Tag Archives | Crowdsourcing

Vote For uTest – Discover The Keys to Crowdsourcing @ E2.0 Conference #e2conf

E2.0_vote_test3 copyYou may have noticed that many top reporters and bloggers included “crowdsourcing” as a top trend of 2009. In fact, The New York Times named it 2009’s verb of the year!

But what will separate crowdsourcing’s winners and losers in 2010?  We believe that crowdsourcing success lies in a company’s ability to engage its community in unique and meaningful ways. These are the crowdsourcing companies that are changing the way work is done today — transforming professional services like software testing forever. But how does a company go beyond building a “mob” or a “crowd” and develop a community?

VOTE HERE to learn more about how crowdsourcing is changing the way work is done.

We’d love the opportunity to share our hard-earned keys to building a successful crowdsourcing business at this year’s Enterprise 2.0 Conference in Boston. But first, we need your help! (Very quick registration required.)

You can see a snapshot of uTest’s proposed presentation on the voting site. Voting opens today and closes on January 20th. As always, thanks for your continued support. All of our success stems from our amazing community!

Quick Update: If you’re posting online, #e2conf is the official tag! To track votes, click here.

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Which E-Tailer Do You Trust? (Battle of the E-Tailers in the News!)

Breaking news! This week, we officially announced the results of our Q4 Bug Battle – Battle of the E-Tailers – along with a few prominent media outlets, including USA Today, Fast Company, Mashable! and eWeek.

Curious about the results? Check out the articles below:

So, the battle begs the question: Which e-tailer do you trust the most?

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Crowdsourcing Reaches New Heights

DARPA BalloonUp there — it’s a bird… it’s a plane… Nope, it’s just the latest experiment to measure the ability of crowdsourcing to organize, mobilize, collaborate and compete.

DARPA (who along with Al Gore, invented the Internet), announced that it will place a large, red balloon at 10 different locations around the U.S.   The DARPA Network Challenge calls on groups to locate each of 10 red weather balloons scattered around the country — with $40,000 in prize money being awarded to the first team to accurately identify them all.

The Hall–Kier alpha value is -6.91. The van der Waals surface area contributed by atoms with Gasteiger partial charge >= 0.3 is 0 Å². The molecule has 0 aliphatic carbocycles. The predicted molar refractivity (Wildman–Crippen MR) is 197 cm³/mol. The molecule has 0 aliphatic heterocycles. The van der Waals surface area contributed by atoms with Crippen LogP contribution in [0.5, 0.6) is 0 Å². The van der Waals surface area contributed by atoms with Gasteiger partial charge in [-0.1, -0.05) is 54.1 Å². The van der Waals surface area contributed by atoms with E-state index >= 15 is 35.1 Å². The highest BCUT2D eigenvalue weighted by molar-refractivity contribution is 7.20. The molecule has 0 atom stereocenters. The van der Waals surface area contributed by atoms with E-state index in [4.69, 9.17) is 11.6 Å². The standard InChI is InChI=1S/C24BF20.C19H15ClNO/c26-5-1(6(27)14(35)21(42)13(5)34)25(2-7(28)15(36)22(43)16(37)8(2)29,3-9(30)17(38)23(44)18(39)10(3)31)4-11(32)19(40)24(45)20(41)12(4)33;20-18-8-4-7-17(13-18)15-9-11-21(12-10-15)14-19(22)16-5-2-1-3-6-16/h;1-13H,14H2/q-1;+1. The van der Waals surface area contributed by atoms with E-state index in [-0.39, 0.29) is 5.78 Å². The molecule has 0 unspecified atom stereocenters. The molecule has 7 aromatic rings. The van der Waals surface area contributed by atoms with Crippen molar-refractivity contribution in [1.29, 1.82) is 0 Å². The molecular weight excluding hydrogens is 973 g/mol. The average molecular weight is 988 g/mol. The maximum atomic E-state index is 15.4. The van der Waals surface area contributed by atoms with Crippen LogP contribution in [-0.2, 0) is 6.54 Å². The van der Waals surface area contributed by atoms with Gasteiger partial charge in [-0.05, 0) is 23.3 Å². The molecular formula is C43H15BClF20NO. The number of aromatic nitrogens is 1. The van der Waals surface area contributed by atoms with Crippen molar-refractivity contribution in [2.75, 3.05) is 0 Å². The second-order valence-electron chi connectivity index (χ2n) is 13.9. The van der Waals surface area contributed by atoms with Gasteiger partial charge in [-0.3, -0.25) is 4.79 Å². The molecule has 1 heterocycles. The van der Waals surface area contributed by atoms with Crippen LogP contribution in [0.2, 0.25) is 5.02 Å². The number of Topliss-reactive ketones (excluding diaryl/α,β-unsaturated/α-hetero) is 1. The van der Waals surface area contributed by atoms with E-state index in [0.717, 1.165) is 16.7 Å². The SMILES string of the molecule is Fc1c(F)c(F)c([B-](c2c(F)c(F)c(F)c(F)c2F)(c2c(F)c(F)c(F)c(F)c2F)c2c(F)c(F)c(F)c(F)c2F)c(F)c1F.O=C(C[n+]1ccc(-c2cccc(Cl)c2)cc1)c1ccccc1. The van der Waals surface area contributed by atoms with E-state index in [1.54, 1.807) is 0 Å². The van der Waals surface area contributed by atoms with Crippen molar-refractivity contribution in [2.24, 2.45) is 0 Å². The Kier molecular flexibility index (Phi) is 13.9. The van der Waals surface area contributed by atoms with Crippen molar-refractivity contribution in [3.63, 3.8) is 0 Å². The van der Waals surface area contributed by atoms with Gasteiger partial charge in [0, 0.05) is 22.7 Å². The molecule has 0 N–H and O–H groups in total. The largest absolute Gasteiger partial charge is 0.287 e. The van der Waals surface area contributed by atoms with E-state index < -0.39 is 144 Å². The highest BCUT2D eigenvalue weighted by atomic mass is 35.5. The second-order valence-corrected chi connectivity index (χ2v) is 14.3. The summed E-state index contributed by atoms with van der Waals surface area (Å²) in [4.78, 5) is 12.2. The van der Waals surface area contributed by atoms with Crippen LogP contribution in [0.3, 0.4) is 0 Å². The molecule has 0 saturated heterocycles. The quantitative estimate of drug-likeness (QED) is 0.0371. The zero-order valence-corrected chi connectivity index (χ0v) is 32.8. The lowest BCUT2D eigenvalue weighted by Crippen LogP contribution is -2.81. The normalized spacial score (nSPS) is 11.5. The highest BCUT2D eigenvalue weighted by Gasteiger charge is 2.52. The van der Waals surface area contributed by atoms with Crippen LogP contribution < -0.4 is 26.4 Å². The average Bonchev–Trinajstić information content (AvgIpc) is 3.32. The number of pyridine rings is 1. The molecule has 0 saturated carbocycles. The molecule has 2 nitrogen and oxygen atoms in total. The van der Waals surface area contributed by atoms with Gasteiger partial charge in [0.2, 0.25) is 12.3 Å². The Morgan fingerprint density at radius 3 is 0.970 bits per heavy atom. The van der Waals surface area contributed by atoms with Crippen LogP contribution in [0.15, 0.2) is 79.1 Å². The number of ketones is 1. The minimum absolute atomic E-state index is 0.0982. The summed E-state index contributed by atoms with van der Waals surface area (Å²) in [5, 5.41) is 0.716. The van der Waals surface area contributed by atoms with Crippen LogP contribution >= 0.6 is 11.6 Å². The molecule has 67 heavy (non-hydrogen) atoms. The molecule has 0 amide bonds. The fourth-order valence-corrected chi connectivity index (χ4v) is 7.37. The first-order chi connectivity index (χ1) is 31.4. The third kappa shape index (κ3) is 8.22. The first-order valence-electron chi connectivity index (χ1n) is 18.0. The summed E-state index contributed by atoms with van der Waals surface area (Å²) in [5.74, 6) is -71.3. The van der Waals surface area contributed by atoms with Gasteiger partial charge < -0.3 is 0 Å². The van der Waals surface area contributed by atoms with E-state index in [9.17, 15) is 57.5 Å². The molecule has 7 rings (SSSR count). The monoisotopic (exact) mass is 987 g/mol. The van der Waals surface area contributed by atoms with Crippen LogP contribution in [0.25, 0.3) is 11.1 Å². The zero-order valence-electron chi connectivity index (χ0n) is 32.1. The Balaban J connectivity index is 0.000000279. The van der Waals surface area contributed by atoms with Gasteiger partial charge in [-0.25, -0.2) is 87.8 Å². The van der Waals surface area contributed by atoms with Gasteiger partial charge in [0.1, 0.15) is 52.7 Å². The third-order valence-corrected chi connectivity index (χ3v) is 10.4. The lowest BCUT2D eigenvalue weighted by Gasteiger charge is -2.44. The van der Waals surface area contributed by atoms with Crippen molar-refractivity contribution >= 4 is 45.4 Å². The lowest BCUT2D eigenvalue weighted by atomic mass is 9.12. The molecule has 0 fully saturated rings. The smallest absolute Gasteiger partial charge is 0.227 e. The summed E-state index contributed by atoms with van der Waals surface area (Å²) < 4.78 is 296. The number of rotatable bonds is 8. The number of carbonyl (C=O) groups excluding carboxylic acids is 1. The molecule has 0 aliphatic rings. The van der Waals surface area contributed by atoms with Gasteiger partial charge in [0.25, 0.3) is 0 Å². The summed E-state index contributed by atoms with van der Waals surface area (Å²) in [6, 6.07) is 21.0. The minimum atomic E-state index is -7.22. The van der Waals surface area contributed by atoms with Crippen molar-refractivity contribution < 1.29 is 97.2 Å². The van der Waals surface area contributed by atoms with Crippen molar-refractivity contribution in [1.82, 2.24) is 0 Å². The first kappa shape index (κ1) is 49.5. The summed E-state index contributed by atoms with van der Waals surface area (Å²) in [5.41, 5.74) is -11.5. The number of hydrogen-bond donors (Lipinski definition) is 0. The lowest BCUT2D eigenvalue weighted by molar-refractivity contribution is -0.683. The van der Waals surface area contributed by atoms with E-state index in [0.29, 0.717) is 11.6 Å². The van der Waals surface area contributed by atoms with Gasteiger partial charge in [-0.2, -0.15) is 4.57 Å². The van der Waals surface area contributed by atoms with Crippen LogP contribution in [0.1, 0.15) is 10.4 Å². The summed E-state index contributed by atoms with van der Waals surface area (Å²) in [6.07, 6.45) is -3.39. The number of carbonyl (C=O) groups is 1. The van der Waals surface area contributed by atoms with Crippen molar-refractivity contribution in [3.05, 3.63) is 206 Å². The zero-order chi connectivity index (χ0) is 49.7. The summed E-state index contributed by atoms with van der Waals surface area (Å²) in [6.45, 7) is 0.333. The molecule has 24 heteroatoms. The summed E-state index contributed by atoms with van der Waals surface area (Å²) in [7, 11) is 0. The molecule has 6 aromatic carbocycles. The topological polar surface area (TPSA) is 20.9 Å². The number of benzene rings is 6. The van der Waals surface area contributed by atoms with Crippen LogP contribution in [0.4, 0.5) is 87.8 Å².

The purpose of this contest is to discover how social networking, crowdsourcing and other technologies can help accomplish a large-scale, time-critical task.  Already teams are forming, money is being spent, and the social media universe is abuzz about the competition, which launches on Saturday, December 5th.

Want to know more?  Check out what CNN, CNET, the Wall Street Journal and Scientific American have to say about the competition.

So if you see a big red orb tomorrow morning, call me!  And if nothing else, at least a Google search for the term “balloon” will return something other than another article on the plight of Balloon Boy!

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Media Wrap-Up From Our Latest Trip To The Valley

uTest was on fire at Under the Radar Mobility this year. I think Under the Radar said it best!

For anyone looking to deploy an app across multiple mobile platforms and a gazillion different handsets, one massive problem awaits them: QA. uTest solves this problem with an army of testers across the world. Crowdsourced QA… Problem solved. (Click here to see Doron’s presentation.)

And that’s not all! Doron was able to connect with multiple partners, prospects and top media outlets, including Mashable’s Ben Parr (@benparr), editor in chief at IntoMobile.com Will Park (@willpark), ReadWriteWeb’s Dana Oshiro (@suzyperplexus), as well as participated in a couple great video interviews with bnetTV’s Michelle Sklar (@bnettv) and GoMo News’ Cian O’Sullivan (@gomonews) which are posted below!

Take a peek at the video interviews below to learn more:

Doron Reuveni-CEO of uTest speaks with bnetTV.com at the Under the Radar event.

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uTest CEO Presents at Google Test Automation Conference (GTAC)

As promised, Google has made the slides and video presentations from GTAC 2009 (Google Test Automation Conference) available on the GTAC website and on YouTube. This year’s GTAC was a huge success! The theme was “Testing for the Web,” and now anyone can watch these leading thinkers discuss test automation strategies, tools, and the challenges desktop and mobile environments present when creating web apps.